I had my winter ‘flu vaccination yesterday. I went to the local pharmacy to book an appointment and was fitted in then and there. By late evening my arm was sore and by this morning most of my upper arm was covered in an angry red rash. I felt, still feel, somewhat under the weather though probably by tomorrow I’ll be fine. Why my body should react so strongly to vaccinations I do not know.

Consequently it has been a rather lazy day. I have read a book, made some notes for a job I am doing in ten days, read emails and replied to them. I could quite happily go to bed now, but as it’s not yet five o’clock, I shall stay up a while longer. The day has been grey, windy, not cold enough to put the heating on, but cold enough to close windows and wear socks and a jumper. It’s soup weather. Soup and crusty bread, except I am deliberately buying boring bread as when I have good bread I keep eating it. Boring bread does not exercise the same appeal.

Continue reading

The Coronavirus Diaries, 19th September 2021

I woke up with a sore throat. It didn’t go away. I took two paracetamol and considered my slightly stuffed nose. Cold? Covid 19? A couple of hours later my nose was clear and my sore throat was sore no more. A slight cold maybe. Nothing more serious. On the bus the other day there were five of us on the upper deck. I was the only one masked. On the lower deck all five had masks, but two were wearing theirs under their chins. There are lots of tweets about Covid 19 being over. But the evidence says otherwise. I don’t want us to return to lockdowns, I don’t want us to live sequestered lives, but it does seem we can learn to socialise safely, with masks, and some people don’t want to do that. I don’t have a solution, but I think I shall probably be steering clear of crowded venues for some time to come. Maybe for ever.

Tonight we enjoyed a neighbourly game of Cluedo. Last Sunday four of us convened to play Equaliteas, a game devised to raise awareness about women’s enfranchisement in the UK. We enjoyed it so much we made another date for tonight. So six of us sat down around Celia’s table. It was my game in the sense that I brought the board and pieces. There are new versions of Cluedo. Mine dates from the 1960s. We began by rubbing out the pencil marks on our Detective Notes. Quite a few bore my childish handwriting. It was fun. Usually Michele and I are otherwise engaged on Sunday evenings, and we are already wondering which night of the week can be our games night this winter. Cluedo is a less chatty game than Equaliteas. I have never played it with the full complement of six players before. It was a novel and interesting experience. When I was a child I usually played it with my friend Marion. Charlie struggled with the idea that his character could be the murderer yet he would not know until the crime was solved. Reinhild got a pad of paper and a pen and worked at the solution. Next time we may have to go the whole Line of Duty hog and have a whiteboard, photos and coloured markers.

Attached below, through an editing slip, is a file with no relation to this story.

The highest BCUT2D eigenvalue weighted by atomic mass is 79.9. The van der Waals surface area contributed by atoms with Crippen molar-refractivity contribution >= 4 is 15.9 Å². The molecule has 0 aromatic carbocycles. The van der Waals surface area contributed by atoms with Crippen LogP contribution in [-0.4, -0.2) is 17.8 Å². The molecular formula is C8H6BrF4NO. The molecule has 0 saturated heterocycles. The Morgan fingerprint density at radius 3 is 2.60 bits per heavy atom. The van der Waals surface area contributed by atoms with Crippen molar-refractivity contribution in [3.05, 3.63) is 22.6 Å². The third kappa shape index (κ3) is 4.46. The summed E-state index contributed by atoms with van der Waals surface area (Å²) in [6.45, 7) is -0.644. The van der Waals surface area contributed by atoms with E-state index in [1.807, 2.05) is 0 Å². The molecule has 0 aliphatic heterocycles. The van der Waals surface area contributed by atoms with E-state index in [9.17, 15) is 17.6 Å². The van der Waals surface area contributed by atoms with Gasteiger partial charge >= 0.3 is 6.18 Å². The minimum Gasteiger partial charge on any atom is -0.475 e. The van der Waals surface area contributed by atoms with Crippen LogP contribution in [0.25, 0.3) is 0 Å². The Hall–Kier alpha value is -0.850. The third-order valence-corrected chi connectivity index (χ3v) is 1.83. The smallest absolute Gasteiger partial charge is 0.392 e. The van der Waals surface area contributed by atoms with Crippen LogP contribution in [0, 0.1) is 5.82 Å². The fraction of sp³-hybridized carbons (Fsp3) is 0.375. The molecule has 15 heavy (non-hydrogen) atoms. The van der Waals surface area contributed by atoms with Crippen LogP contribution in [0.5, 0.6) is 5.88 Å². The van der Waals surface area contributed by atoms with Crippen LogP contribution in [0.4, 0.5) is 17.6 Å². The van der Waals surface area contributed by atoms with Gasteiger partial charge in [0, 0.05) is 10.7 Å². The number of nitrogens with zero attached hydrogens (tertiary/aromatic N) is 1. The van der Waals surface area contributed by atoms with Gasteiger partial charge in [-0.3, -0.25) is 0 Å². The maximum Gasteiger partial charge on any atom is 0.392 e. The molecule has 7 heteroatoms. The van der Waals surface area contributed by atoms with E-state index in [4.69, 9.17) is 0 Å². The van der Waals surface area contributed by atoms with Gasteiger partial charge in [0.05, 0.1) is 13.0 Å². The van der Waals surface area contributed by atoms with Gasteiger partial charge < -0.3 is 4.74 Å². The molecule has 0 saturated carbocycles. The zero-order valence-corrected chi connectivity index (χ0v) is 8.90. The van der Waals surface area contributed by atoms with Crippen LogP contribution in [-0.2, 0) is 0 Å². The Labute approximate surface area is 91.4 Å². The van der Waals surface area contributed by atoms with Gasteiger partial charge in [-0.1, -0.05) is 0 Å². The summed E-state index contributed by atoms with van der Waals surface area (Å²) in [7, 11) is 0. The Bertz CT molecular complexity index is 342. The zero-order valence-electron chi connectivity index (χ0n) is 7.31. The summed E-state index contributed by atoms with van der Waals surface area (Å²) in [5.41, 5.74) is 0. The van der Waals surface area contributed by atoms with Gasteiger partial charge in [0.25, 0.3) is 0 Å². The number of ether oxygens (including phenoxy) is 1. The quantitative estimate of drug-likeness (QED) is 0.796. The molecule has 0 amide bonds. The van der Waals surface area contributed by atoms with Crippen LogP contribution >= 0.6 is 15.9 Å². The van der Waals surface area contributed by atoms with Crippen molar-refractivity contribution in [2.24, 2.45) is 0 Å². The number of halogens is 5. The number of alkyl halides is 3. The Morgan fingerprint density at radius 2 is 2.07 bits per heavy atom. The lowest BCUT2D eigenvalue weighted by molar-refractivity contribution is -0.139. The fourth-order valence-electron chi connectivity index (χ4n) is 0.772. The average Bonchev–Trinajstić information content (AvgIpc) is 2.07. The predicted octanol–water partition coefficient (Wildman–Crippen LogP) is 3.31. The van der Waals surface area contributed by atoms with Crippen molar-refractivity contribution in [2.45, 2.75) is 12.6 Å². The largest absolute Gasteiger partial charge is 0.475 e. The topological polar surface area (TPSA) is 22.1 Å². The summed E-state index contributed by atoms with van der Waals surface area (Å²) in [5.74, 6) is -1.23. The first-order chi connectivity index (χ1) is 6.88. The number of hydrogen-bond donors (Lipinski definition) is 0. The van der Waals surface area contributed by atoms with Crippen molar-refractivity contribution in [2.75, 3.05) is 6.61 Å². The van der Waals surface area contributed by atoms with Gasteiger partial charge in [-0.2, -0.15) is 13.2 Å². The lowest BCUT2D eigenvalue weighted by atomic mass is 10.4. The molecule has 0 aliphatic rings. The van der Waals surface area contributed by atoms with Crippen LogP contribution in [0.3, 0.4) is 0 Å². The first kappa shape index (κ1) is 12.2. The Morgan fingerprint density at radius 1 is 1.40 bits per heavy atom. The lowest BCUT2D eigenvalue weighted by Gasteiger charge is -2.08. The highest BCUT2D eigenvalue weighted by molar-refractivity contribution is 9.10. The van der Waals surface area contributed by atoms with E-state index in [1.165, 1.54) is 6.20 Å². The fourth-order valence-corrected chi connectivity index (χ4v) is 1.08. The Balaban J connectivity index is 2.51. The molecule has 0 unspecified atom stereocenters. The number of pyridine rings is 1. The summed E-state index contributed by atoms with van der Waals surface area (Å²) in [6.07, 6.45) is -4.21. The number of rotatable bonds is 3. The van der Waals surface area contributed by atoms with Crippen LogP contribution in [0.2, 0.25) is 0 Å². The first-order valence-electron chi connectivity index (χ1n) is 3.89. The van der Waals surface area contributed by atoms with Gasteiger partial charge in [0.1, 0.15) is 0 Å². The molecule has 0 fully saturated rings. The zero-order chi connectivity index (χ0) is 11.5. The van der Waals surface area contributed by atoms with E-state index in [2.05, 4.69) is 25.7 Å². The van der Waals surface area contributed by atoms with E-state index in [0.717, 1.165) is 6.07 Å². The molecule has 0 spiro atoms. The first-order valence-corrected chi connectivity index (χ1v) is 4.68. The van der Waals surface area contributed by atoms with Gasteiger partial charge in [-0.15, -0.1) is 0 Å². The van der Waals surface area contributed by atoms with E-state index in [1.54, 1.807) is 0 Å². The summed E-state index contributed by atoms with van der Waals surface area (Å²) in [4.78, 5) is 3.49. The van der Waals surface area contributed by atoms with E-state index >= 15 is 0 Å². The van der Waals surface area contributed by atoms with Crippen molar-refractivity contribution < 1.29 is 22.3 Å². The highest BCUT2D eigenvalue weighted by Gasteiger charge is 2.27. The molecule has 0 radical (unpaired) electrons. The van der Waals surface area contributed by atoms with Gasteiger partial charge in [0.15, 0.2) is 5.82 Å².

I have Scrabble, Ludo, Monopoly as well as Cluedo. Celia has Carcassonne which I have never played. I saw a game called Shakespeare the Bard in a charity shop. I may need to return and buy it. I also have decks of cards, and Lexicon which I haven’t played in decades. My father and I used to play cribbage, but I have forgotten how to play. The winter is suddenly full of possibilities.

So now for the first walk of Celia and my series of three. No walk this weekend as Celia was away until last night and I have been working.

This walk was the one we have done before. Several times. It’s a good one. Guildford circular via Compton. Last autumn I did it with Nicola. Here are some pictures.

There were blackberries as we had hoped. But we didn’t want to pick in the morning and carry all day, so we picked and ate. Had I been living in Guildford or anywhere along this circular route during lockdown it would have been. walk I should have been happy to do every day.

We met the man with the aged Labrador as we left. Coco was back in the boot of the car and raised her head when she heard her master speaking to us.

I had been hoping for apples for sale at the farm table, but it was bare. At the fingerpost I wasn’t’t sure if this was a lost boot or a memorial. As a teenager, The Withies Inn was considered quite classy. I don’t even know if it still exists.

Continue reading